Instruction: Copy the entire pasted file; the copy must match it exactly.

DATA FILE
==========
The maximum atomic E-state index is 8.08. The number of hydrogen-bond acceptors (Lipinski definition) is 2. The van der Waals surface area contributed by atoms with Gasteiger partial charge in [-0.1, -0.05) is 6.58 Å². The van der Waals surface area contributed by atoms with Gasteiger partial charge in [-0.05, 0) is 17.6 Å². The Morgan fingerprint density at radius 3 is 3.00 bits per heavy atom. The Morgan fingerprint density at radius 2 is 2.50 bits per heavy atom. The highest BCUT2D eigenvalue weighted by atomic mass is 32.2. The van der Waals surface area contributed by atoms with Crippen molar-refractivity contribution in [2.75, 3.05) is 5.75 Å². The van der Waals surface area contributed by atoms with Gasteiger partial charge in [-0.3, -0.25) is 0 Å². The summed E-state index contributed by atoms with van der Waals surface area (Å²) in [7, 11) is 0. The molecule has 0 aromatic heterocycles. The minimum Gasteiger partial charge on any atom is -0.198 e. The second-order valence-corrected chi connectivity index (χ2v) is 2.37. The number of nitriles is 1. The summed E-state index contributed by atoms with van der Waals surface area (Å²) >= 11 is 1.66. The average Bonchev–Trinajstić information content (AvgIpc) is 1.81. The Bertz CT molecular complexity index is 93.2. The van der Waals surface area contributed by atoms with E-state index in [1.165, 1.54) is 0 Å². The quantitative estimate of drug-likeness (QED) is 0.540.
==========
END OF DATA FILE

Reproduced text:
The maximum atomic E-state index is 8.08. The number of hydrogen-bond acceptors (Lipinski definition) is 2. The van der Waals surface area contributed by atoms with Gasteiger partial charge in [-0.1, -0.05) is 6.58 Å². The van der Waals surface area contributed by atoms with Gasteiger partial charge in [-0.05, 0) is 17.6 Å². The Morgan fingerprint density at radius 3 is 3.00 bits per heavy atom. The Morgan fingerprint density at radius 2 is 2.50 bits per heavy atom. The highest BCUT2D eigenvalue weighted by atomic mass is 32.2. The van der Waals surface area contributed by atoms with Crippen molar-refractivity contribution in [2.75, 3.05) is 5.75 Å². The van der Waals surface area contributed by atoms with Gasteiger partial charge in [-0.3, -0.25) is 0 Å². The summed E-state index contributed by atoms with van der Waals surface area (Å²) in [7, 11) is 0. The molecule has 0 aromatic heterocycles. The minimum Gasteiger partial charge on any atom is -0.198 e. The second-order valence-corrected chi connectivity index (χ2v) is 2.37. The number of nitriles is 1. The summed E-state index contributed by atoms with van der Waals surface area (Å²) >= 11 is 1.66. The average Bonchev–Trinajstić information content (AvgIpc) is 1.81. The Bertz CT molecular complexity index is 93.2. The van der Waals surface area contributed by atoms with E-state index in [1.165, 1.54) is 0 Å². The quantitative estimate of drug-likeness (QED) is 0.540.